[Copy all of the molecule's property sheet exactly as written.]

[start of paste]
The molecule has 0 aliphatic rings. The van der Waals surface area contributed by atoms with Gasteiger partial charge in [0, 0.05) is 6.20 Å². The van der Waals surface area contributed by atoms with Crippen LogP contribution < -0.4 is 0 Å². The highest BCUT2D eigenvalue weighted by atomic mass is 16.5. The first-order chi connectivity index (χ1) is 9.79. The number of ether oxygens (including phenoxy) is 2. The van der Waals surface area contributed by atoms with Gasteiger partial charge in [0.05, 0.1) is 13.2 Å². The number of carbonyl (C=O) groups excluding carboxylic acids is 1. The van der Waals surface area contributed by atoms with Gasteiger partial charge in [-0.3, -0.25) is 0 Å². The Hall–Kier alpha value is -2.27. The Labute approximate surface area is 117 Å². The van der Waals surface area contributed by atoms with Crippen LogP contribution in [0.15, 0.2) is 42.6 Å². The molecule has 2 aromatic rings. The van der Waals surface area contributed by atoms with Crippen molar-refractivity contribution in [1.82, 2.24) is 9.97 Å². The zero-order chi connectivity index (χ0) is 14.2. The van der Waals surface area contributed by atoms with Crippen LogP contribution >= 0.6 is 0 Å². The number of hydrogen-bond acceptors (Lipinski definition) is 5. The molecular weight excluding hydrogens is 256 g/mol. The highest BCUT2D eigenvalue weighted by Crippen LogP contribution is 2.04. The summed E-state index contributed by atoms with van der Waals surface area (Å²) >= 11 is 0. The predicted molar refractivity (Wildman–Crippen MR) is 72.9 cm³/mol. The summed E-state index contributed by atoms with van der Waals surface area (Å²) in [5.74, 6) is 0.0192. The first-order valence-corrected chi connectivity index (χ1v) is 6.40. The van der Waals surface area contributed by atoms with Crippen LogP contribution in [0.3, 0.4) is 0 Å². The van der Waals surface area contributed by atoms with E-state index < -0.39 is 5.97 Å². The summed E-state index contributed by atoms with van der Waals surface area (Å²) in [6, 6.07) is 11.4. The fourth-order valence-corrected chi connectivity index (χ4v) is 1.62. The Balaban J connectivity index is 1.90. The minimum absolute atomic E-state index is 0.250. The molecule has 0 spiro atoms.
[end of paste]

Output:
The molecule has 0 aliphatic rings. The van der Waals surface area contributed by atoms with Gasteiger partial charge in [0, 0.05) is 6.20 Å². The van der Waals surface area contributed by atoms with Crippen LogP contribution < -0.4 is 0 Å². The highest BCUT2D eigenvalue weighted by atomic mass is 16.5. The first-order chi connectivity index (χ1) is 9.79. The number of ether oxygens (including phenoxy) is 2. The van der Waals surface area contributed by atoms with Gasteiger partial charge in [0.05, 0.1) is 13.2 Å². The number of carbonyl (C=O) groups excluding carboxylic acids is 1. The van der Waals surface area contributed by atoms with Gasteiger partial charge in [-0.3, -0.25) is 0 Å². The Hall–Kier alpha value is -2.27. The Labute approximate surface area is 117 Å². The van der Waals surface area contributed by atoms with Crippen LogP contribution in [0.15, 0.2) is 42.6 Å². The molecule has 2 aromatic rings. The van der Waals surface area contributed by atoms with Crippen molar-refractivity contribution in [1.82, 2.24) is 9.97 Å². The zero-order chi connectivity index (χ0) is 14.2. The van der Waals surface area contributed by atoms with Crippen LogP contribution >= 0.6 is 0 Å². The number of hydrogen-bond acceptors (Lipinski definition) is 5. The molecular weight excluding hydrogens is 256 g/mol. The highest BCUT2D eigenvalue weighted by Crippen LogP contribution is 2.04. The summed E-state index contributed by atoms with van der Waals surface area (Å²) >= 11 is 0. The predicted molar refractivity (Wildman–Crippen MR) is 72.9 cm³/mol. The summed E-state index contributed by atoms with van der Waals surface area (Å²) in [5.74, 6) is 0.0192. The first-order valence-corrected chi connectivity index (χ1v) is 6.40. The van der Waals surface area contributed by atoms with Crippen LogP contribution in [0.3, 0.4) is 0 Å². The van der Waals surface area contributed by atoms with E-state index < -0.39 is 5.97 Å². The summed E-state index contributed by atoms with van der Waals surface area (Å²) in [6, 6.07) is 11.4. The fourth-order valence-corrected chi connectivity index (χ4v) is 1.62. The Balaban J connectivity index is 1.90. The minimum absolute atomic E-state index is 0.250. The molecule has 0 spiro atoms.